In a week where the news was dominated by the European Election results, I struggled to maintain an interest in current affairs. That was until this article reared it’s head in the Guardian last Sunday, anticipating yet another change in the GCSE English syllabus.
After the failure of the great English Baccalaureate plan, everyone’s favourite Education Minister, Michael Gove is at it again. Meddling wherever he can by removing the three major texts on the English course. ‘The Crucible’, ‘Of Mice and Men’ and ‘To Kill a Mockingbird’, three iconic titles that instil sheer dread into some, but inspire others, are set to be replaced by British writers such as George Eliot, Charles Dickens and Shakespeare.
The article reports that Gove has decided upon this change on the basis that he ‘dislikes’ some of the current texts and believes that children should be reading 50+ novels a year.
50 books, really?!
Clearly he has absolutely no concept of reality. These days children aren’t interested in reading unless it features in an Xbox cut-scene or a Facebook status.
Well not ALL children obviously.. I don’t want to stray into Daily Mail-style generalisations.
As I said before, this story appeared last Sunday in the broadsheets. It took a WHOLE WEEK and the establishment of an internet petition, for the BBC to notice enough to offer a 5 minute slot at the end of their Saturday morning breakfast show.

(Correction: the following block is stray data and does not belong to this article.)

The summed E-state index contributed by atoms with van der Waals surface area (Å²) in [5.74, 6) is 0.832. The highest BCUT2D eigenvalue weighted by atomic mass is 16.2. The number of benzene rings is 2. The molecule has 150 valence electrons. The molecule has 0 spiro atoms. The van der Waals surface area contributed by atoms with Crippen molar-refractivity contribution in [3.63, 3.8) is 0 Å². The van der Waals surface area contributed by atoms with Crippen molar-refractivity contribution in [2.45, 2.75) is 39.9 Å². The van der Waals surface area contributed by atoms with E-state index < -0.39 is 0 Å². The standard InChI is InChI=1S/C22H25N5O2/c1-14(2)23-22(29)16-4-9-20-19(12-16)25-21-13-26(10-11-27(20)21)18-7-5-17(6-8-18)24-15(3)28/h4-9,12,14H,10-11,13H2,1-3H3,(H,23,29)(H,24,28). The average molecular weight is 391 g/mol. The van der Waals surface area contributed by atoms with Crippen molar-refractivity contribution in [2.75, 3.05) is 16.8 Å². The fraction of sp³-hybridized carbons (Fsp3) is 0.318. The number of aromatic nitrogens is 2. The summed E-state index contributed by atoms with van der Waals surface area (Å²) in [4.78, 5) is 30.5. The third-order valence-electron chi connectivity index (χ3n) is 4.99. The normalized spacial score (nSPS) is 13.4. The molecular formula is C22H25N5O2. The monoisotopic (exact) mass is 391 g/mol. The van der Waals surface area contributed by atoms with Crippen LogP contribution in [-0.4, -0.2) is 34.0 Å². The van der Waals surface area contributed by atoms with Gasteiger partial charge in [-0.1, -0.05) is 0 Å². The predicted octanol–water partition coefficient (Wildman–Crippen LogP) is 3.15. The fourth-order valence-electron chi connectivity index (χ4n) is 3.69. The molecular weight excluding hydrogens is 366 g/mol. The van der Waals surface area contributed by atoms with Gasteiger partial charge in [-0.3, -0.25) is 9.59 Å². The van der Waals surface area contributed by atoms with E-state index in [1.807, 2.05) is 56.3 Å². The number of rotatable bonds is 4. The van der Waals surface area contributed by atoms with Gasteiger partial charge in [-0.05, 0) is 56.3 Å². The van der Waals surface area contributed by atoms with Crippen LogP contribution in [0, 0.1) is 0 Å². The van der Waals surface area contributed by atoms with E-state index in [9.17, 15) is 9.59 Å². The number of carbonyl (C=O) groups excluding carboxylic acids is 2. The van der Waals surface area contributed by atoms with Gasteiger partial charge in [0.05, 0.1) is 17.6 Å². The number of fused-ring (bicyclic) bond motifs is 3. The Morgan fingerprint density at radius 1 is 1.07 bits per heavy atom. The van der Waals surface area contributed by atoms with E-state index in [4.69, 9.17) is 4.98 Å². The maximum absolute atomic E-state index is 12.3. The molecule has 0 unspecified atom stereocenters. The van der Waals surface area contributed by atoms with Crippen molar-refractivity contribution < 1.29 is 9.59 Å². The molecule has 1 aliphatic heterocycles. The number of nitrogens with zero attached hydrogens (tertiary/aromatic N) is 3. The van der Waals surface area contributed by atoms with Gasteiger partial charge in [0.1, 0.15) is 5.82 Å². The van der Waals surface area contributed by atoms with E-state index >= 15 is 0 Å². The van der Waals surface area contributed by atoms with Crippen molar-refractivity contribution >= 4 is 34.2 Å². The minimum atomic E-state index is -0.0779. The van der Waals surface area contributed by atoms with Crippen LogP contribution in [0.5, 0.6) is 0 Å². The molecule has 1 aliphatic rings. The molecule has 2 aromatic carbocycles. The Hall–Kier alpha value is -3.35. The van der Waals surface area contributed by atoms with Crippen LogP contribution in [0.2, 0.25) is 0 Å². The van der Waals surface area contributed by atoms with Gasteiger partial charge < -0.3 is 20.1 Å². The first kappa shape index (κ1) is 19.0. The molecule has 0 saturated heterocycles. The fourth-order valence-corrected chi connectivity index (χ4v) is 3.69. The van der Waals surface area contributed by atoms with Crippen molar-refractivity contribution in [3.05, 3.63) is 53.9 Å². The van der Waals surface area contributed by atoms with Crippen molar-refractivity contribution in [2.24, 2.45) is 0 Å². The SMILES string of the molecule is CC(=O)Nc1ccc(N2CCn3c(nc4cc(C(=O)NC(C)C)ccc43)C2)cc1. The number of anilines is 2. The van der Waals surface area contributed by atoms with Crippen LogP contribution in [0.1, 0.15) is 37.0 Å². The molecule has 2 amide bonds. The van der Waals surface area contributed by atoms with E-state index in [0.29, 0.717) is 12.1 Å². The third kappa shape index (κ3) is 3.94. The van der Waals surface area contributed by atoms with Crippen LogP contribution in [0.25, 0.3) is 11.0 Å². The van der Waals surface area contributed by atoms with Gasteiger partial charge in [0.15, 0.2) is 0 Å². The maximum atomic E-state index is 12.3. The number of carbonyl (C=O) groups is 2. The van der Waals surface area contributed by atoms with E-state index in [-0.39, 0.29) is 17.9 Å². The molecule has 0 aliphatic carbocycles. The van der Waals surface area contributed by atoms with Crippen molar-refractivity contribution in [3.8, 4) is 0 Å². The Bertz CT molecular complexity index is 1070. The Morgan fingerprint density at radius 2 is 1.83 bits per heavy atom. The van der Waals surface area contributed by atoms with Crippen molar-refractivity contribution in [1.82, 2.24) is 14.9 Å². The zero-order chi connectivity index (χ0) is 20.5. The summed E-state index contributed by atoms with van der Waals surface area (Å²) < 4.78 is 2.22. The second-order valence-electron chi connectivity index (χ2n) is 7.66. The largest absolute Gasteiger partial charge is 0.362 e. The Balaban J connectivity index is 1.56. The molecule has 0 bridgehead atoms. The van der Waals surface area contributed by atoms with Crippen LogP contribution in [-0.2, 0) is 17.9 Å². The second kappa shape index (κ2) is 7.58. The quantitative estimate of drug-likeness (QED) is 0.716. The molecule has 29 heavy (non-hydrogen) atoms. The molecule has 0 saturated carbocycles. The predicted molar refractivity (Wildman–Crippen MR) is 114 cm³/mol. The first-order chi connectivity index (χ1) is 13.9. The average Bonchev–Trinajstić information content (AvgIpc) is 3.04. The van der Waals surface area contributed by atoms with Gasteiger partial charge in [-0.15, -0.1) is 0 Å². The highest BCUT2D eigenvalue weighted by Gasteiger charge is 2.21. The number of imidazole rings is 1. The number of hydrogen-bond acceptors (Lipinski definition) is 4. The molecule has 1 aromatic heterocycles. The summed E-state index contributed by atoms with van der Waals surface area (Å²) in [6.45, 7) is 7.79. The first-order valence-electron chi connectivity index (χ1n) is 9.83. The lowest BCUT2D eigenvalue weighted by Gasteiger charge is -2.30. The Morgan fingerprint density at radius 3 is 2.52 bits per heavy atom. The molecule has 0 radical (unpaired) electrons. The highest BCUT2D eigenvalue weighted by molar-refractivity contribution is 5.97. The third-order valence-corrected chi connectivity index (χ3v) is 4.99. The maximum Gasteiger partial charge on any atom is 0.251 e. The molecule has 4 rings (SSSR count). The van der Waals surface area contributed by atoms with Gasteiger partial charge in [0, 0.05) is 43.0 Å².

Still busy giving UKIP air-time.
Anyway after a bit of speculation (one report suggested that students would be expected to study a collection of tweets by Caitlin Moran), the BBC finally clarified what these American classics are to be replaced with:
– 1 Shakespeare play (in full)
– 1 Victorian Novel
– 1 post 1914 (British) novel
Of course this isn’t the only thing they will be expected to study, they also have a selection of romantic poetry and preparation for the unseen element in the exam.
A hefty amount for a GCSE.
While I agree that the American Classics are quite out-dated and over taught, I find it incredibly narrow-minded to only study British literature. When people think of literature they automatically associate it with Shakespeare, Victorian novels and some might remember really struggling the different language style. I think that by having some more modern classics on the syllabus, students are able to engage better with the subject and change the stereotype. Instead, Gove has chosen to undo it all.
English Literature should be taken literally (ha!). Literature written in English, irrespective of it’s geographical origin, instead, Gove seems to have it in his head that the best literature is British. I could be wrong but to me this seems like a typical narrow-minded, upper class Tory mindset.
It’s fine being proud of British literature but to give the kids such a huge workload involving some difficult texts with very little variety…
Well let’s just say, if Gove’s aim was to alienate and disenfranchise large numbers of students from literature, he’s done a brilliant job.
Anyway, enough about what I think, what do you think about this change? Do you think it’ll encourage kids to enjoy literature?
I’d love to hear your thoughts!